Almost entitled this one "learning adventures in the Kama Sutra," but decided the better of it.
Earlier this week, while at ~L~s house, her 3yo found the highly-buried-in-an-off-limits-location Kama Sutra book, and proceeded to giggle his little self silly and show it to the other kids. He didn't know what on earth he was seeing, really, but the bigger ones had a much better clue. Girliness quickly absconded the book into the smaller bedroom, which was further out of view of the clueless parents. She legitimately wasn't trying to hide anything and TOLD us she was reading a book when we asked what she was doing; we'd also seen the initial book transfer without knowing WHICH book it was. She and the other three older children were discovered on a routine child check about 3 minutes later, huddled around this strange new book. Of course I removed the offending object, but the damage had been done. "Did you SEE that?" complete with anatomically appropriate descriptions. Oh, holy hell. Fuck, fuck, fuck (no pun intended).
I really don't know exactly what ~L~ told her children. But my Girliness, at eight years old and approaching the very beginnings of puberty, was going to require a more comprehensive sex talk soon anyway, and Boyness (I figured) had seen the same things and was using the same descriptors, so he listened in too. The kids have known for a long time about how babies are made, but they were missing a crucial piece of the puzzle - HOW it was that sperm and egg came to meet, together, in a woman's uterus (necessary oversimplification in my opinion).
Girliness had questions. She had many, many questions. Everything from "why would people need a book?" to "what do people do to not get pregnant when they don't want a baby?" to "if the penis needs to be hard, and the vagina needs to be ready, how do the penis and the vagina know to get ready to have sex?"
Don't worry folks, I injected a hearty helping of "but you're not ready for that yet," in pretty much as many ways as I could think of to say it; from the very sensible "your vagina is not a grown woman's vagina, and can't do that yet" to the much less concrete "with the right person" stuff. And I think that because her puberty hormones haven't kicked in yet, it was a great academic discussion that she'll have in her background knowledge, rather than something I am foisting on her in the wash of new hormones and curiosities (the more I think about it, the stupider that timing - during puberty - seems).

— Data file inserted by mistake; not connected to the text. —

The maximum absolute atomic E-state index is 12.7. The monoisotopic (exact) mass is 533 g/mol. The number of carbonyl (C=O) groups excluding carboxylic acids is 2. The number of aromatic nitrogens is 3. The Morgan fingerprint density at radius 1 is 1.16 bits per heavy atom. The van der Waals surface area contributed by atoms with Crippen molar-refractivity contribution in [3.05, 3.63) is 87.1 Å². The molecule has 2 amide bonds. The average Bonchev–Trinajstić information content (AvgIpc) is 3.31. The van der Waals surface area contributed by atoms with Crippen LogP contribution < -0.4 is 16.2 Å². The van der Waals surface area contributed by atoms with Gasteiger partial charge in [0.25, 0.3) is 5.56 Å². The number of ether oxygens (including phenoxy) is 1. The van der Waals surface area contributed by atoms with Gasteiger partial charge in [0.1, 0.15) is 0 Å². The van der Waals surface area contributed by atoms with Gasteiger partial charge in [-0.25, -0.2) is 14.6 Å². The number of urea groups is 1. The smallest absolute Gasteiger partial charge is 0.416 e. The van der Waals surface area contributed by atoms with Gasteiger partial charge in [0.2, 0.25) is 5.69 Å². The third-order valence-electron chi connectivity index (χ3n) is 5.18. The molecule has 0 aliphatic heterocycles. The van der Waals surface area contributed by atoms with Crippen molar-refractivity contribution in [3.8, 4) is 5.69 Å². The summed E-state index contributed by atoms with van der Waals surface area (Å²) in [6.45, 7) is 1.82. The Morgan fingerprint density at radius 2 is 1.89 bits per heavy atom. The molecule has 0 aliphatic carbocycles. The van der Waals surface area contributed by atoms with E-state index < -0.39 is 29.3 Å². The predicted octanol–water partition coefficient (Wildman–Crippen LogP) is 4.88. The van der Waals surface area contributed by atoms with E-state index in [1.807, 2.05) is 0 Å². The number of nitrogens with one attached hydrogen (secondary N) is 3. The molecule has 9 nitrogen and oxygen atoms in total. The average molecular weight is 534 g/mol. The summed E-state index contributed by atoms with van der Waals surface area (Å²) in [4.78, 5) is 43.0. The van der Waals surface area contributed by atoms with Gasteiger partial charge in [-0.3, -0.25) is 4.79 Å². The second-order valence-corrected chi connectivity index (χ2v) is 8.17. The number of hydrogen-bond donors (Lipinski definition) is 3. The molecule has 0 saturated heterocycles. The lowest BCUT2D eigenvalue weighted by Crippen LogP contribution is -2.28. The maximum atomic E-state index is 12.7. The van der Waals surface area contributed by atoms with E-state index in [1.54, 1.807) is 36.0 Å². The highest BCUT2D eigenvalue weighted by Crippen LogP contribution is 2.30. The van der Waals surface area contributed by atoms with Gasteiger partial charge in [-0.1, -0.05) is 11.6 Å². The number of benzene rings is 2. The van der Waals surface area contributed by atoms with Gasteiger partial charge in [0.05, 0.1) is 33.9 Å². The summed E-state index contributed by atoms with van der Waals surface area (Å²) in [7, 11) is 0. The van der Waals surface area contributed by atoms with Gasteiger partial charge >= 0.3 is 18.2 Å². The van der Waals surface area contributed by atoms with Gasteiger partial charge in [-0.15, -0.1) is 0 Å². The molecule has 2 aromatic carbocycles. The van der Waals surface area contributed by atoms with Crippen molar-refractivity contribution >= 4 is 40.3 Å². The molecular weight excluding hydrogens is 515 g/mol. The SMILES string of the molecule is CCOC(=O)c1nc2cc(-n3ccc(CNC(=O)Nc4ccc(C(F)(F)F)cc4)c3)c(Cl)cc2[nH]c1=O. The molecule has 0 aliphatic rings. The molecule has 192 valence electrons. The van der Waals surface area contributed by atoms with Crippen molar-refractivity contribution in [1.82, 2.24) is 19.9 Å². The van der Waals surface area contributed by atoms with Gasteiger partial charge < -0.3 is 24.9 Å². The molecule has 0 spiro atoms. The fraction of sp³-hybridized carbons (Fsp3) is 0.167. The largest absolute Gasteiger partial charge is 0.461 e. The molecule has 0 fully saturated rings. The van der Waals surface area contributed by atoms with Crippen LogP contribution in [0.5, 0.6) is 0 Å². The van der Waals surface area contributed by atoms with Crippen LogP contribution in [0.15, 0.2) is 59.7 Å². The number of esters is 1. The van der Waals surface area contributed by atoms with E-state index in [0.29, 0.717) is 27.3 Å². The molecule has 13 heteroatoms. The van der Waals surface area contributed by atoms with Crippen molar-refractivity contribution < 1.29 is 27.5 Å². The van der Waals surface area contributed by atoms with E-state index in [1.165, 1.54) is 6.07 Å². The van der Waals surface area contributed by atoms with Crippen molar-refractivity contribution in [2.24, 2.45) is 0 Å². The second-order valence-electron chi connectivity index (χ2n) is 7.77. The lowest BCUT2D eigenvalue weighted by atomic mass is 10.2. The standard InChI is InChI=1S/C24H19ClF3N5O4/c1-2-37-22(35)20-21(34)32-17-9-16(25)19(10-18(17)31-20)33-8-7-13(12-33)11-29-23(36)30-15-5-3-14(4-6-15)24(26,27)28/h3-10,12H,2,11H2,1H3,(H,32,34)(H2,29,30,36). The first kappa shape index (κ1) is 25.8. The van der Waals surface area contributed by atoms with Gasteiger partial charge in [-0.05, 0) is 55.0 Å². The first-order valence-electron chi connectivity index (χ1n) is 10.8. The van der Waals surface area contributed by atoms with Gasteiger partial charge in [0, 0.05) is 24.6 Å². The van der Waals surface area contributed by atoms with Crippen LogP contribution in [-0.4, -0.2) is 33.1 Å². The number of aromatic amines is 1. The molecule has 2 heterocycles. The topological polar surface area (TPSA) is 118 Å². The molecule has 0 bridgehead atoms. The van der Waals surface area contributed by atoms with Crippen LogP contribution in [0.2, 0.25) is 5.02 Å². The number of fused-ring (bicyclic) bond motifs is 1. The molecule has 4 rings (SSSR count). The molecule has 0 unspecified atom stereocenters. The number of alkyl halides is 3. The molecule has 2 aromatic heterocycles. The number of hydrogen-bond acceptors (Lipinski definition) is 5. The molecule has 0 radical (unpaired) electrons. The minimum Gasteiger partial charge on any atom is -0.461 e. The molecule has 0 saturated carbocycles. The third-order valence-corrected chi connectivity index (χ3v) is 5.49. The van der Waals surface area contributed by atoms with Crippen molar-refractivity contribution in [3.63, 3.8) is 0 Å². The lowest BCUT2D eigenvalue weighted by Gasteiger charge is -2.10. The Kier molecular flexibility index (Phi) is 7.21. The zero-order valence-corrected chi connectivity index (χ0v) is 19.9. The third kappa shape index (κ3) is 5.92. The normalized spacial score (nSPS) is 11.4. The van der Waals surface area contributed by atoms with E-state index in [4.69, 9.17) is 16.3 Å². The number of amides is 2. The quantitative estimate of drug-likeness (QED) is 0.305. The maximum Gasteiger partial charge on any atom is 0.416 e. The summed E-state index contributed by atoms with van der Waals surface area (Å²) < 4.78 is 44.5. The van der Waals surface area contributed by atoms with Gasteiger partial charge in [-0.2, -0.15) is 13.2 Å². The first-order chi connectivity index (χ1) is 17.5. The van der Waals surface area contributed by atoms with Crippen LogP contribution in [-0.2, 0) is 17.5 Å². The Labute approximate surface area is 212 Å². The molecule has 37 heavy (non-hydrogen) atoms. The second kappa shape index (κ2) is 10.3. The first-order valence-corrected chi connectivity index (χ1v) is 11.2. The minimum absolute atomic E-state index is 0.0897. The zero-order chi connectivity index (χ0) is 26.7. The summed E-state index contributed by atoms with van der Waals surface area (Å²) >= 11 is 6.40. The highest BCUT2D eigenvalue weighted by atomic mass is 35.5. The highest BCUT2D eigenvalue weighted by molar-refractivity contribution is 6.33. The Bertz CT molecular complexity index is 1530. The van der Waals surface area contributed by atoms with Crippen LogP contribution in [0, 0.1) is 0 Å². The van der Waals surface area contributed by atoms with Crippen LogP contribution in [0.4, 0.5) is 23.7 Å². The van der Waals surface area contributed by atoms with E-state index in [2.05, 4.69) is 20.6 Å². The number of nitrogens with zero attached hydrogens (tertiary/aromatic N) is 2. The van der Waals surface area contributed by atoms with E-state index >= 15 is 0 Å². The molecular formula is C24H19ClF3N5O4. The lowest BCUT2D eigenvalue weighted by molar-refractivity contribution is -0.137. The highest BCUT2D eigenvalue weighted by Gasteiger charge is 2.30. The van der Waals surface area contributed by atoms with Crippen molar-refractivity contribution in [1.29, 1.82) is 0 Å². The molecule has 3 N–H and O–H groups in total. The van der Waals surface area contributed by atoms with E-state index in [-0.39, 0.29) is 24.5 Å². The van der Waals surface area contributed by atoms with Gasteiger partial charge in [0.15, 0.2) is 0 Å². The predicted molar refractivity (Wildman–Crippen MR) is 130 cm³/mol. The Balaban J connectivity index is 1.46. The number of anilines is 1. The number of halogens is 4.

Boyness had no questions, but he listened to the whole exchange attentively.
I've identified myself, and myself alone, as their go-to person for sex questions, a move that I hope will prevent them from going off and sharing their newfound knowledge and million questions with everyone else on the planet. I can just imagine my mother-in-law's mortification at having any one of Girliness' questions directed at her (although "why can't I ask Nana? She must have sex too and she would know" did come up). Oh, that lovely homeschooler curiousity. It is part of the homeschooler mentality that you find someone that would know about what you're interested in, corner that person (nicely) and ask away. Want to know how to grow flowers in our living room, well, that is why Molbaks has a wandering help staff. Want to know about sex? Well wow, look at all these people we know that have done that and would know about it! And they probably all have different things to tell us, too!
I think the identifying myself as the go-to person seems to be working so far. And since the kids are NOT awash in pubescent hormones yet, they aren't obsessed or anything (although Girliness did have some follow-up questions after our initial talk, which I am very happy she brought to ME).
I was not intially happy about the finding of the Kama Sutra. In fact, I was initially quite upset. But the more I think about it the better I think this is going to wind up being. Disaster averted, for now.
2015 Thanksgiving Letter to the Family
1 week ago